We are a team of ASE certified mechanics that have created this ABS brake bleed service guide to help you save money or at least see what you are paying for when having the job done.
When doing brake service work air can get trapped inside the system causing the brake pedal to go to the floor or be spongy. ABS brake systems can be especially tricky because air can become trapped inside the ABS controller valves which under normal bleeding procedures will not remove. Moisture also plays a part in the requirement of a brake bleed or flush. In the normal operation of the brake system moisture is created in the form of condensation when the brakes are heated and then cooled. Rust will then form which will create pits in the caliper/wheel cylinder piston or cylinder bore which will cause leaks and bypass the rubber seal eventually causing a leak.
When having a simple brake bleed done at a repair garage or the dealer it will cost about 1.2 to 2.0 hours of shop time. If you are doing a brake bleed yourself the cost will be a small amount of brake fluid or about $5.00 dollars (US).
Most of the time a normal brake bleed will be sufficient to return the brake
pedal to normal operating conditions, but occasionally air will get trapped inside
the ABS module control valves. We will cover the normal bleed and further down (bottom)
in this guide the ABS version which includes opening the ABS control valves which
will purge the remainder of the air. Start with the vehicle on level ground. Engine
off and the car lifted safely
using jack stands. Before we begin fill the
brake master cylinder
completely while avoiding spillage, if you do accidentally have a spill quickly
use soap and water to rinse the area clean, add only manufacturer recommended fluid.
Grasp the lid and twist counterclockwise to remove it. Some lids have a fluid
level sensor that has wires attached which you can pull directly upward. Once removed,
wipe off any excess fluid and set it off to the side.
When adding brake fluid you may need to use a funnel to aid in the process, continue
adding until the fluid reaches the full line and then remove the funnel. Most brake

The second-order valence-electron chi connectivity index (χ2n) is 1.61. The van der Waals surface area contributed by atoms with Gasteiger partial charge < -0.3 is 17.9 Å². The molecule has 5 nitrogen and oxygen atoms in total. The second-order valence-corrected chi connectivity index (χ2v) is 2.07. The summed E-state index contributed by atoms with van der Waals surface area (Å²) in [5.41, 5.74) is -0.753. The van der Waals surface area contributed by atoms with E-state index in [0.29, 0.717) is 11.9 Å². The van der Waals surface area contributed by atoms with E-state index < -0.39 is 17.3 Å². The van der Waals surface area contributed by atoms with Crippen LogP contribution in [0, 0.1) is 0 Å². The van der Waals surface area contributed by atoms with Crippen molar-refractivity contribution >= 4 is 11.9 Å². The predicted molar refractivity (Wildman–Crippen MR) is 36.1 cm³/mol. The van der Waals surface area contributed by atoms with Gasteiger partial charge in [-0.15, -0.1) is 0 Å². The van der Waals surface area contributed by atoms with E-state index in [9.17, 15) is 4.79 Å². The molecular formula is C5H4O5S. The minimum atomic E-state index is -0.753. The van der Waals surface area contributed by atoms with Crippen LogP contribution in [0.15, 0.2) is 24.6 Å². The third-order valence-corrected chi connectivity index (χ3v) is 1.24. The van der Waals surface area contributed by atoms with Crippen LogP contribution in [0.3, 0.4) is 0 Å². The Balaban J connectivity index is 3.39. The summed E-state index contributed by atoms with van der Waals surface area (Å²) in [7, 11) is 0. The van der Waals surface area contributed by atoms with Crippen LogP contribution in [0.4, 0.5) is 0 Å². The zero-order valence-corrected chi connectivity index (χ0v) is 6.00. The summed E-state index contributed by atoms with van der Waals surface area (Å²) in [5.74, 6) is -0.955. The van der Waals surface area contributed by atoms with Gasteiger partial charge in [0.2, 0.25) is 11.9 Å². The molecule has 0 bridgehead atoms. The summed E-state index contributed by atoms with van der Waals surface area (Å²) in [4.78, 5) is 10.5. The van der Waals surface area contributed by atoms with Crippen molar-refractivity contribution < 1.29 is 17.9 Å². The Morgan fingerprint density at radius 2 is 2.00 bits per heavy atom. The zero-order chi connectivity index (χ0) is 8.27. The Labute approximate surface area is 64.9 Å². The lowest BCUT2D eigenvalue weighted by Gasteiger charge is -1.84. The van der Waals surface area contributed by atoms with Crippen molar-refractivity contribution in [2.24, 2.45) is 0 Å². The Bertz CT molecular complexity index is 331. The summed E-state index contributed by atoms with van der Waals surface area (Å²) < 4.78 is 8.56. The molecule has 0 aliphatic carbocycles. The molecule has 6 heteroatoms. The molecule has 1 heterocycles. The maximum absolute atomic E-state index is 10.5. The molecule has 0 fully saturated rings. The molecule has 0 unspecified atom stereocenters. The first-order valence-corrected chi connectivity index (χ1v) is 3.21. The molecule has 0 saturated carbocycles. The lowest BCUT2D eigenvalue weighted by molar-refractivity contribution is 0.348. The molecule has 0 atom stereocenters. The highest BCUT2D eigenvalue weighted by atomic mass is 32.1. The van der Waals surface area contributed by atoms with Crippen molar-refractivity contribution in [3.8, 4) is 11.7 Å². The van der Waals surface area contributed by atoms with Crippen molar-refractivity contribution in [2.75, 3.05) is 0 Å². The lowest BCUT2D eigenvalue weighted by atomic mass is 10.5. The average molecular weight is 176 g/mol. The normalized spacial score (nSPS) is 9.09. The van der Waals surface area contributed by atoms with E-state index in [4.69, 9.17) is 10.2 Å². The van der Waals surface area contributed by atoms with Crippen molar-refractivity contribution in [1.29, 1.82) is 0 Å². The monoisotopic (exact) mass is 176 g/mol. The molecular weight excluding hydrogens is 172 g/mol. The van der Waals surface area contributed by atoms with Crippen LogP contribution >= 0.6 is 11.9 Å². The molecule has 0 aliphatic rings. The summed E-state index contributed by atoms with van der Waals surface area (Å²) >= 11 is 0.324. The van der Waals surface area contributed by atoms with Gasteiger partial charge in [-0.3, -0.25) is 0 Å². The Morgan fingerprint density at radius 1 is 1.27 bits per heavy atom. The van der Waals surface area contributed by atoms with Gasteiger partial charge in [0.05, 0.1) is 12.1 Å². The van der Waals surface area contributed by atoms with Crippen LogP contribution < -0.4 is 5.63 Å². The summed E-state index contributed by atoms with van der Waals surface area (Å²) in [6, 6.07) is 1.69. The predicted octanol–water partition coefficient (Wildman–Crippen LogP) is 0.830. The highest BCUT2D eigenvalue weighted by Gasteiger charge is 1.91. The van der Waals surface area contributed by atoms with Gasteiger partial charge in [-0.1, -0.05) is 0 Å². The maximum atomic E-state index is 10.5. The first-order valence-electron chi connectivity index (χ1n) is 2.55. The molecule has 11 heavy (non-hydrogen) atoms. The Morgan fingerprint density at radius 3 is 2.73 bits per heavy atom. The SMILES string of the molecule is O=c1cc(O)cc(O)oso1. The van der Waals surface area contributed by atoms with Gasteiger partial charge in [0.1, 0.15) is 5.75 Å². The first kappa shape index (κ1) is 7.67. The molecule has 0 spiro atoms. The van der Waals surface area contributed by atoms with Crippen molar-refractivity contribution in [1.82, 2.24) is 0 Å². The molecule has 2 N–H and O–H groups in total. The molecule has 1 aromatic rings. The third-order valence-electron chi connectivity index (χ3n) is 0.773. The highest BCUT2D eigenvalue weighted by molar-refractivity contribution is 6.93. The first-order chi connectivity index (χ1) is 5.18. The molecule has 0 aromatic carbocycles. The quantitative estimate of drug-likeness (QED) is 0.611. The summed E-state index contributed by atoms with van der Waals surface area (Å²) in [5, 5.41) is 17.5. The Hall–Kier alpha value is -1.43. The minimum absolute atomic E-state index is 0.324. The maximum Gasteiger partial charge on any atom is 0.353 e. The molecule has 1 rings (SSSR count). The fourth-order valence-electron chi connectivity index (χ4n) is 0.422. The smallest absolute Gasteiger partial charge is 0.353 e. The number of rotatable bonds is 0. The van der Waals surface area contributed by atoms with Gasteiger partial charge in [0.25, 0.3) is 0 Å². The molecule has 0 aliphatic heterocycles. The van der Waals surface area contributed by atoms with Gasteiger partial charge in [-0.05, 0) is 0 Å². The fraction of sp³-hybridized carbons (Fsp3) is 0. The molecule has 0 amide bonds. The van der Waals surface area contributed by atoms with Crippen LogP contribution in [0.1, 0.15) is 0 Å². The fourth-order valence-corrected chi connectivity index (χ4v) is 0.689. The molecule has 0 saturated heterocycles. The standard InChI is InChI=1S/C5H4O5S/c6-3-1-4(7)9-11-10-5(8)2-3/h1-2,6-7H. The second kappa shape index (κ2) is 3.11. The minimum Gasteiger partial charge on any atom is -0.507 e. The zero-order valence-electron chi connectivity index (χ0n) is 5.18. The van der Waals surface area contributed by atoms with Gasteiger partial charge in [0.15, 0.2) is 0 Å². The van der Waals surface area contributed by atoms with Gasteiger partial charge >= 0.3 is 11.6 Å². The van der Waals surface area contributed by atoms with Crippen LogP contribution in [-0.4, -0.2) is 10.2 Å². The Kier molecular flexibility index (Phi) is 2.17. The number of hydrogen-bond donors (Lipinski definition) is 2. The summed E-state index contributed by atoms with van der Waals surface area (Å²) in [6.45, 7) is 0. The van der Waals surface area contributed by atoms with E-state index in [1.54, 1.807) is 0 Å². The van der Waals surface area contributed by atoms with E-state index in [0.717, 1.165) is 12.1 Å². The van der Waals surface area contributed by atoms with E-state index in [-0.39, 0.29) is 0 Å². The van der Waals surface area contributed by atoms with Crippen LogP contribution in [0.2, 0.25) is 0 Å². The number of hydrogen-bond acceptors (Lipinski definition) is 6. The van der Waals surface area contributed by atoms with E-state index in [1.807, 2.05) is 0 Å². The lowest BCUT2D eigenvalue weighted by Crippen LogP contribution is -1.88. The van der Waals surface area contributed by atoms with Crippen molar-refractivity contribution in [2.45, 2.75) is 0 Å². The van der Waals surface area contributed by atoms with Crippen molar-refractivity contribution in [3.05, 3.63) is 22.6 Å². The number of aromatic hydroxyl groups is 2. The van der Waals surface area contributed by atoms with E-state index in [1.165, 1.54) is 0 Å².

systems use a DOT 3 or DOT 4 fluid but if you are not sure consult your vehicle's
owner's manual or it will mention the fluid type on the lid of the master cylinder.
Reinstall the reservoir cap and wipe off an access fluid. You are ready to bleed
the brake system.
This video features a brake bleed and flush, when finished read through the remainder of the guide to glean additional information, the ABS bleed video is further down.
Bleeder screws can be fairly tight, apply WD40 or equivalent to aid in rust removal
if needed and use a 6 point socket which is best to avoid stripping. Once broken
loose, place a boxed end wrench over the bleeder and connect a rubber hose onto
the bleeder and over the wrench. This hose is helpful to avoid fluid from getting
onto the pads etc, access fluid should be hosed off with water once the job is completed.
Now it's time to start the bleeding process. Have a helper push down on the brake
pedal slowly and hold even pressure downward. Do not let up on the pedal. When bleeding,
never pump the brake pedal as this will cause additional air to get into the system.
(There is a very small orifice inside of the master cylinder that allows new fluid
down into the master cylinder chamber. If you pump the brake pedal can cause air
to be drawn backwards in through the seals of the master cylinder).
The brake pedal may travel downward, if the pedal goes to the floor initially
this means there is a bunch of air in the system, (the pedal will return to normal
height once the bleeding process is complete). Hold pressure on the pedal, as the
flow starts to slow down tighten the bleeder valve, (Do not let up on the brake
pedal while the valve is open or it will such air back into the system and you will
need to start over).
Once the bleeder valve is closed, lift up on the brake pedal (slowly) until your
foot comes off of the brake pedal pad. Continue this process at each wheel until
fluid is present with no air bubbles being expelled from the bleeder valve or hose,
this can take two or three times. Now one corner of the system is bled, continue
this operation on the right front, left rear, then and then finish with the right
While bleeding the system, observe brake fluid level in the reservoir and refill
as needed to keep the master cylinder full. Do not allow the master to become empty
or air will be pumped into the system and the
master will need to be
removed and bleed unless a power bleeder is used.
Use a shop towel to wipe off any spilled fluid and rinse the area with water
if needed. Then start the engine and check brake pedal operation which should be
firm and at the top of its travel. If the
brake pedal is on the floor
or spongy there is air still in the system or another problem. This could mean the
brake shoes are out of adjustment or the master cylinder is bypassing internally
or the system has a leak.
The scanner will light up letting you know it is ready to be used. Follow the
prompts to navigate to the ABS bleed instructions which will show you which wheel
to bleed first and the procedure for doing so and the remainder of the wheels as
Watch the ABS bleed video to see how to do the job correctly.
Some brake fluids are not compatible with each other. Distinctive ratings define the chemicals in which the fluids are produced such as mineral oil, ester glycol and synthetic oils. Always add fluid from a sealed container to avoid dirt and moisture contamination.